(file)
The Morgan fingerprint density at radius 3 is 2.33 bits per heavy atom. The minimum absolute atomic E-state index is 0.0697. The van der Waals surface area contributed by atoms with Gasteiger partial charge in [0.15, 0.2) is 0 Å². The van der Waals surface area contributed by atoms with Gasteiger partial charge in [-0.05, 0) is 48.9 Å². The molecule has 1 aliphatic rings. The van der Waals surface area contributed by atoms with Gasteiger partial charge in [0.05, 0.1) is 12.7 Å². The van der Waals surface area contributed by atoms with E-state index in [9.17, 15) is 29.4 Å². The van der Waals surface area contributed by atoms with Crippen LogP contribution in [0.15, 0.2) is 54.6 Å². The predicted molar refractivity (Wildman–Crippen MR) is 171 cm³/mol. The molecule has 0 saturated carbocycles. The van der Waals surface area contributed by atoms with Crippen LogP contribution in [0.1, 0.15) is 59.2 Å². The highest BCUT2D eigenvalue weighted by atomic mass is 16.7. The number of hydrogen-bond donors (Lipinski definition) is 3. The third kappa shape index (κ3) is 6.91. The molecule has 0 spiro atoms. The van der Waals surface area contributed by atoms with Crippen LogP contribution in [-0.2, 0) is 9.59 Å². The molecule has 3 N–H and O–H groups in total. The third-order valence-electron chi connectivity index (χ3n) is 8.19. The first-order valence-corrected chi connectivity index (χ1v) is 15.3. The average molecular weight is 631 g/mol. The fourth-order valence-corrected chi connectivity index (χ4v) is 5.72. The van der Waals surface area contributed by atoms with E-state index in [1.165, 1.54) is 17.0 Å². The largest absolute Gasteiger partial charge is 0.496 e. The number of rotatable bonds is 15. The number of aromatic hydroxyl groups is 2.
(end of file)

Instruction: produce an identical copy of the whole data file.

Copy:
The Morgan fingerprint density at radius 3 is 2.33 bits per heavy atom. The minimum absolute atomic E-state index is 0.0697. The van der Waals surface area contributed by atoms with Gasteiger partial charge in [0.15, 0.2) is 0 Å². The van der Waals surface area contributed by atoms with Gasteiger partial charge in [-0.05, 0) is 48.9 Å². The molecule has 1 aliphatic rings. The van der Waals surface area contributed by atoms with Gasteiger partial charge in [0.05, 0.1) is 12.7 Å². The van der Waals surface area contributed by atoms with E-state index in [9.17, 15) is 29.4 Å². The van der Waals surface area contributed by atoms with Crippen LogP contribution in [0.15, 0.2) is 54.6 Å². The predicted molar refractivity (Wildman–Crippen MR) is 171 cm³/mol. The molecule has 0 saturated carbocycles. The van der Waals surface area contributed by atoms with Crippen LogP contribution in [0.1, 0.15) is 59.2 Å². The highest BCUT2D eigenvalue weighted by atomic mass is 16.7. The number of hydrogen-bond donors (Lipinski definition) is 3. The third kappa shape index (κ3) is 6.91. The molecule has 0 spiro atoms. The van der Waals surface area contributed by atoms with Crippen LogP contribution in [-0.2, 0) is 9.59 Å². The molecule has 3 N–H and O–H groups in total. The third-order valence-electron chi connectivity index (χ3n) is 8.19. The first-order valence-corrected chi connectivity index (χ1v) is 15.3. The average molecular weight is 631 g/mol. The fourth-order valence-corrected chi connectivity index (χ4v) is 5.72. The van der Waals surface area contributed by atoms with E-state index in [1.165, 1.54) is 17.0 Å². The largest absolute Gasteiger partial charge is 0.496 e. The number of rotatable bonds is 15. The number of aromatic hydroxyl groups is 2.